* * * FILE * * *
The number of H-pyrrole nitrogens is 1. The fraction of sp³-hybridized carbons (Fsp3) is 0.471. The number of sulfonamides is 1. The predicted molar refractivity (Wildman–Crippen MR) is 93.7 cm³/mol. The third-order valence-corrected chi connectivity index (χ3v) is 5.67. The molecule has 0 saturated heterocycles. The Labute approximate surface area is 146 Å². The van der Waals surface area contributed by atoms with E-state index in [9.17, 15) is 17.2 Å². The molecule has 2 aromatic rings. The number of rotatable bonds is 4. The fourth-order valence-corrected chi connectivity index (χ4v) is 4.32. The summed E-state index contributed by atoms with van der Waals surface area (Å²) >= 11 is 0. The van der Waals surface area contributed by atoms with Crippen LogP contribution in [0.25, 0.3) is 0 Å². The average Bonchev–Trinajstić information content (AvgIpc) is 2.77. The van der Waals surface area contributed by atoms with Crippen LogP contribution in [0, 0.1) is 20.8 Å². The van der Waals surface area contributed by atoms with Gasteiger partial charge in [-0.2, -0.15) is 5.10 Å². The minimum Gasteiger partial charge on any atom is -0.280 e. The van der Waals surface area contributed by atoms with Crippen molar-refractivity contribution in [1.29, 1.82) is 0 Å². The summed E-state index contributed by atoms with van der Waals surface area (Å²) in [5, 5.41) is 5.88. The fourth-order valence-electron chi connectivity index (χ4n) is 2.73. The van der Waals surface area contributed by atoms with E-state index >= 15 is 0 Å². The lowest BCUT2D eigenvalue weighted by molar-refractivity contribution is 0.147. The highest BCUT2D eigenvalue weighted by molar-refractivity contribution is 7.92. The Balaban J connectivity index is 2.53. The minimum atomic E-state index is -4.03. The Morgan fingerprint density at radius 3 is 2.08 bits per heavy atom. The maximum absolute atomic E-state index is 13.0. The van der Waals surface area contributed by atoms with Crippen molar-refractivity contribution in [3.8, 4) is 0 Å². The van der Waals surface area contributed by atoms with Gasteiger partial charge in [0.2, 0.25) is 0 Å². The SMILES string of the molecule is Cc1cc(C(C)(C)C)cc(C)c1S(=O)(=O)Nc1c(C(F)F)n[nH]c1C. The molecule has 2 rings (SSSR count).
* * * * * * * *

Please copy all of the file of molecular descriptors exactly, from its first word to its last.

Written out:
The number of H-pyrrole nitrogens is 1. The fraction of sp³-hybridized carbons (Fsp3) is 0.471. The number of sulfonamides is 1. The predicted molar refractivity (Wildman–Crippen MR) is 93.7 cm³/mol. The third-order valence-corrected chi connectivity index (χ3v) is 5.67. The molecule has 0 saturated heterocycles. The Labute approximate surface area is 146 Å². The van der Waals surface area contributed by atoms with E-state index in [9.17, 15) is 17.2 Å². The molecule has 2 aromatic rings. The number of rotatable bonds is 4. The fourth-order valence-corrected chi connectivity index (χ4v) is 4.32. The summed E-state index contributed by atoms with van der Waals surface area (Å²) >= 11 is 0. The van der Waals surface area contributed by atoms with Crippen LogP contribution in [0.25, 0.3) is 0 Å². The average Bonchev–Trinajstić information content (AvgIpc) is 2.77. The van der Waals surface area contributed by atoms with Crippen LogP contribution in [0, 0.1) is 20.8 Å². The van der Waals surface area contributed by atoms with Gasteiger partial charge in [-0.2, -0.15) is 5.10 Å². The minimum Gasteiger partial charge on any atom is -0.280 e. The van der Waals surface area contributed by atoms with Crippen molar-refractivity contribution in [1.29, 1.82) is 0 Å². The summed E-state index contributed by atoms with van der Waals surface area (Å²) in [5, 5.41) is 5.88. The fourth-order valence-electron chi connectivity index (χ4n) is 2.73. The van der Waals surface area contributed by atoms with E-state index >= 15 is 0 Å². The lowest BCUT2D eigenvalue weighted by molar-refractivity contribution is 0.147. The highest BCUT2D eigenvalue weighted by molar-refractivity contribution is 7.92. The Balaban J connectivity index is 2.53. The minimum atomic E-state index is -4.03. The Morgan fingerprint density at radius 3 is 2.08 bits per heavy atom. The maximum absolute atomic E-state index is 13.0. The van der Waals surface area contributed by atoms with Crippen molar-refractivity contribution in [3.8, 4) is 0 Å². The van der Waals surface area contributed by atoms with Gasteiger partial charge in [0.2, 0.25) is 0 Å². The SMILES string of the molecule is Cc1cc(C(C)(C)C)cc(C)c1S(=O)(=O)Nc1c(C(F)F)n[nH]c1C. The molecule has 2 rings (SSSR count).